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Two Steps Forward

Target and GoodGuide team up to rate sustainable products

<p>Can the retail giant and the UL Environment brand out-Walmart Walmart?</p>

Retail giant Target has partnered with GoodGuide, the products-rating website acquired last year by Underwriters Laboratories, to create a rating systems for thousands of consumer products, the retailer has announced.

In an email sent to suppliers representing some 7,500 products last Thursday, Target announced a Sustainability Product Standard, “a set of criteria for what defines a more ‘sustainable product’ at Target.” The standard will first roll out in three categories: household cleaners, personal care & beauty, & baby care.

The standard has been developed over the last two years in partnership with “many vendors, industry experts, NGOs and internal partners,” according to Christina Hennington, the company’s VP merchandise manager of Beauty and Personal Care, who sent the email, which was sent to me by one of company’s suppliers.

The new standard will be implemented with the help of GoodGuide, the online product rating system acquired last year by UL Environment. GoodGuide began its life as a tool to help consumers make purchasing decisions that incorporate environmental and health considerations. But along the way, it built a massive database of product and company information.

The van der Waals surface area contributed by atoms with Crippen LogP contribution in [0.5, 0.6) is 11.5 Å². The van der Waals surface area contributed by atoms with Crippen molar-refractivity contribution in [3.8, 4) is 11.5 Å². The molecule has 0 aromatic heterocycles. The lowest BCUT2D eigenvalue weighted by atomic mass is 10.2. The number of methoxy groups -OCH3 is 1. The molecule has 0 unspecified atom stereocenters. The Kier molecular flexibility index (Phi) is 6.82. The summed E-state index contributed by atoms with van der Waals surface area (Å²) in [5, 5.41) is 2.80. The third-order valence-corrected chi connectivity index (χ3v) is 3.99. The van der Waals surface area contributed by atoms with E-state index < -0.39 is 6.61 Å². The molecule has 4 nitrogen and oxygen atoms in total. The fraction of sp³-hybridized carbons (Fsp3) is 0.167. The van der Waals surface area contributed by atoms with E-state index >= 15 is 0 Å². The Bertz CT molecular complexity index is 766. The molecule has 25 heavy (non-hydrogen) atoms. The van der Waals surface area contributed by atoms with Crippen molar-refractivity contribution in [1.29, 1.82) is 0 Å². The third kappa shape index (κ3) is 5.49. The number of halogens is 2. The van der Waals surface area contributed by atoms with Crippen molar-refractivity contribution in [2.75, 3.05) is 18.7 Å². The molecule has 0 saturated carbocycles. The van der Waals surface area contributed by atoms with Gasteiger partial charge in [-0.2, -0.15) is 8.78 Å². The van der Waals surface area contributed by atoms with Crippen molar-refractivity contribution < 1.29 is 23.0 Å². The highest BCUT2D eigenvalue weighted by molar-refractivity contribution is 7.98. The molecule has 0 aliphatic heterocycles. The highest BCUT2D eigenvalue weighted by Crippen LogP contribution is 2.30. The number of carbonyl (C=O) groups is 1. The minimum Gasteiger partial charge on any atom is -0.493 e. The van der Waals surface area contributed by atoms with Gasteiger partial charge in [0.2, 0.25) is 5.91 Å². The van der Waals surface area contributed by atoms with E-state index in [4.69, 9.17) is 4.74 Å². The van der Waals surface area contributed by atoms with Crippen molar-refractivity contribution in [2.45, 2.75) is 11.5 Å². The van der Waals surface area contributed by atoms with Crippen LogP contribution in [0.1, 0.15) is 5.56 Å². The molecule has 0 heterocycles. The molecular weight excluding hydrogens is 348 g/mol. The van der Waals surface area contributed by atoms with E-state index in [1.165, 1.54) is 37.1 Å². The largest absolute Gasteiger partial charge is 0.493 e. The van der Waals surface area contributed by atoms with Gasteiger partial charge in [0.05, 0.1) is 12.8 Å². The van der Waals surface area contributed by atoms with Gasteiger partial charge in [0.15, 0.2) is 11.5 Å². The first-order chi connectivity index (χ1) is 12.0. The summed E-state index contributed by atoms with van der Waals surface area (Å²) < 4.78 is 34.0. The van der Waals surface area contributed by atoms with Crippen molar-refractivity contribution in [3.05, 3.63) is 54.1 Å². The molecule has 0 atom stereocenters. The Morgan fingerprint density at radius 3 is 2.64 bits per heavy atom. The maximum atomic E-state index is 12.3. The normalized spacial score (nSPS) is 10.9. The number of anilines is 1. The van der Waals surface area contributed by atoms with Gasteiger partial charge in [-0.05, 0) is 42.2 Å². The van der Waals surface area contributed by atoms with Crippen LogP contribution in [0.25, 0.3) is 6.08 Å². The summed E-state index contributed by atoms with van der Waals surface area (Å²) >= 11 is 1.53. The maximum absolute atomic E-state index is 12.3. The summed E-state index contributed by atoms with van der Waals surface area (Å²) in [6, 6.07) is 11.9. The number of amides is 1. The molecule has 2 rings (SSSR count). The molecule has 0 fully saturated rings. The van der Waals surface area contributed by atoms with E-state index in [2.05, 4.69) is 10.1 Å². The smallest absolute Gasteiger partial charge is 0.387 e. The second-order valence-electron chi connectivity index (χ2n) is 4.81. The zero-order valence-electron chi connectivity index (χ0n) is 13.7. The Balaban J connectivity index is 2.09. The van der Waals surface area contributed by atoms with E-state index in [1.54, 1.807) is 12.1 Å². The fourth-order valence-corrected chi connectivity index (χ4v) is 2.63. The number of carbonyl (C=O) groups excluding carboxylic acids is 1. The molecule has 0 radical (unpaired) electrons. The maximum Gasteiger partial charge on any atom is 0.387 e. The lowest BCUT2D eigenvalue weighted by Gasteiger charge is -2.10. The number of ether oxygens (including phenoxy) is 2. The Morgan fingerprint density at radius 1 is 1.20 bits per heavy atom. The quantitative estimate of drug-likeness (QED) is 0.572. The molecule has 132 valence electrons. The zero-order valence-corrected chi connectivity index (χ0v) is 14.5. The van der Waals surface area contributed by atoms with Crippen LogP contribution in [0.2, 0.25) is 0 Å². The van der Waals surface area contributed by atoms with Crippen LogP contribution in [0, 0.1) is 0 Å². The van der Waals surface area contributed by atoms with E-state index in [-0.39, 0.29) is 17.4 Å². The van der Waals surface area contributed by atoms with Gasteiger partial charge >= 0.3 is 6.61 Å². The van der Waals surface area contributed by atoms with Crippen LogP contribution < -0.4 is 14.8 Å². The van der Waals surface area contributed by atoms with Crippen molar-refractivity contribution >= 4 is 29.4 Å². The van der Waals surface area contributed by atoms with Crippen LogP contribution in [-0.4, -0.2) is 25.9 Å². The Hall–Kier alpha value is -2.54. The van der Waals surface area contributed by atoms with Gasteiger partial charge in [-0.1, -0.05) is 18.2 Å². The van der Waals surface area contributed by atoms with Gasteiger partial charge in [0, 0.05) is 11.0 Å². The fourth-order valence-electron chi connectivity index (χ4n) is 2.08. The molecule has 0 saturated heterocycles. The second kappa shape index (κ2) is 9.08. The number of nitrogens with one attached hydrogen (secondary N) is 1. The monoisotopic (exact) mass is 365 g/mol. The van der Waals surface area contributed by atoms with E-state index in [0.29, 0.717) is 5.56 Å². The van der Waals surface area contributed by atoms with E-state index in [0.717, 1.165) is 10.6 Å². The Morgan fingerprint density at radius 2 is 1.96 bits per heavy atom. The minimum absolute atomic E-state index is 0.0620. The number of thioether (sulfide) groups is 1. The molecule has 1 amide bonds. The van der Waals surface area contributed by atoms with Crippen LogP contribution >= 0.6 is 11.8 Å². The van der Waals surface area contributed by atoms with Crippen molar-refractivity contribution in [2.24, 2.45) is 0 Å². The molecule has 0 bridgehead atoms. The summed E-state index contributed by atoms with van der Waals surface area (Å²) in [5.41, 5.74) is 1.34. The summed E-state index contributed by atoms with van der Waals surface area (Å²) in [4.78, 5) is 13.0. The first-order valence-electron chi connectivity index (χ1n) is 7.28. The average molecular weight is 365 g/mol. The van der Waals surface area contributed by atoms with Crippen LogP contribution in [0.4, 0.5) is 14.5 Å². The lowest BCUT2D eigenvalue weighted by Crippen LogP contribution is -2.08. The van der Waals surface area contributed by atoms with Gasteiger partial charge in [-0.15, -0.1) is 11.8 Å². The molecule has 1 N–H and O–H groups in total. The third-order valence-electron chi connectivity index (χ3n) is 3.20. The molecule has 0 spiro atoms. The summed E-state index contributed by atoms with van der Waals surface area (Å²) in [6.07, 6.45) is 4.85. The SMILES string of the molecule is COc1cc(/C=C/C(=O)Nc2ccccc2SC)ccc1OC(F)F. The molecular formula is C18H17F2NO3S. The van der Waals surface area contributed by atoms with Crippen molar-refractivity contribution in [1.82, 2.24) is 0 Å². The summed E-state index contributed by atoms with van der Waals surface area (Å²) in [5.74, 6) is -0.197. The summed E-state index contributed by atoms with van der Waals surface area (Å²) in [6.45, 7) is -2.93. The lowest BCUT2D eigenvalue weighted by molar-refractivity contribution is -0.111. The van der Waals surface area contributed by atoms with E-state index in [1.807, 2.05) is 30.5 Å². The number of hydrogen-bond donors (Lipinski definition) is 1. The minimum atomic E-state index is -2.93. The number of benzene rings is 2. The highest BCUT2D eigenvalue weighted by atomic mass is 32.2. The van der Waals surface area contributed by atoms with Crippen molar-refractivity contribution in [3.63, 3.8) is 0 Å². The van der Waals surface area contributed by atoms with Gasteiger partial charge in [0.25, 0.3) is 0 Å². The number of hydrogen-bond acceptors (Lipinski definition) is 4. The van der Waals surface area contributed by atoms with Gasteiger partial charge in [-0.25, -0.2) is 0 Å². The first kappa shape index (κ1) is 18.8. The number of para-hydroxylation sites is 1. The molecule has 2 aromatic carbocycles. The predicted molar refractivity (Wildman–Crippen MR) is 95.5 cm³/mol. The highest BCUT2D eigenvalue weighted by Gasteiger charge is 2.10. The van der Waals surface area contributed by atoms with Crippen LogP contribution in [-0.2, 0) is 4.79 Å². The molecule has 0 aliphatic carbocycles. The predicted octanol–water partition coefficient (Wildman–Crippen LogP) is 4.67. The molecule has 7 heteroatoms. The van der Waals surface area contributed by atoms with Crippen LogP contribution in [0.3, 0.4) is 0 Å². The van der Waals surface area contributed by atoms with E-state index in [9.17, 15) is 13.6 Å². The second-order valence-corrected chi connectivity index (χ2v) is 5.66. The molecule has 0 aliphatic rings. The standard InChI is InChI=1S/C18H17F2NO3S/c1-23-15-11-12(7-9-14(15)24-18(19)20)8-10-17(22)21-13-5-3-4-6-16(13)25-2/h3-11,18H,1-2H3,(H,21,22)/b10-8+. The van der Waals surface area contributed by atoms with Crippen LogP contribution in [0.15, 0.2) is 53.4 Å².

“What we did is customize the GoodGuide platform to Targets standard so they can screen their suppliers and products to their standard,” Dara O’Rourke, UC Berkeley professor and GoodGuide’s co-founder, told me. The platform screens products and rates them on chemicals, transparency, packaging, environmental impact and animal testing.

It’s hard not to compare and contrast the program with that of another large retailer, which recently issued its own program on phasing out chemicals from its products, and which has been engaging in a years-long effort to assess suppliers and products on sustainability metrics.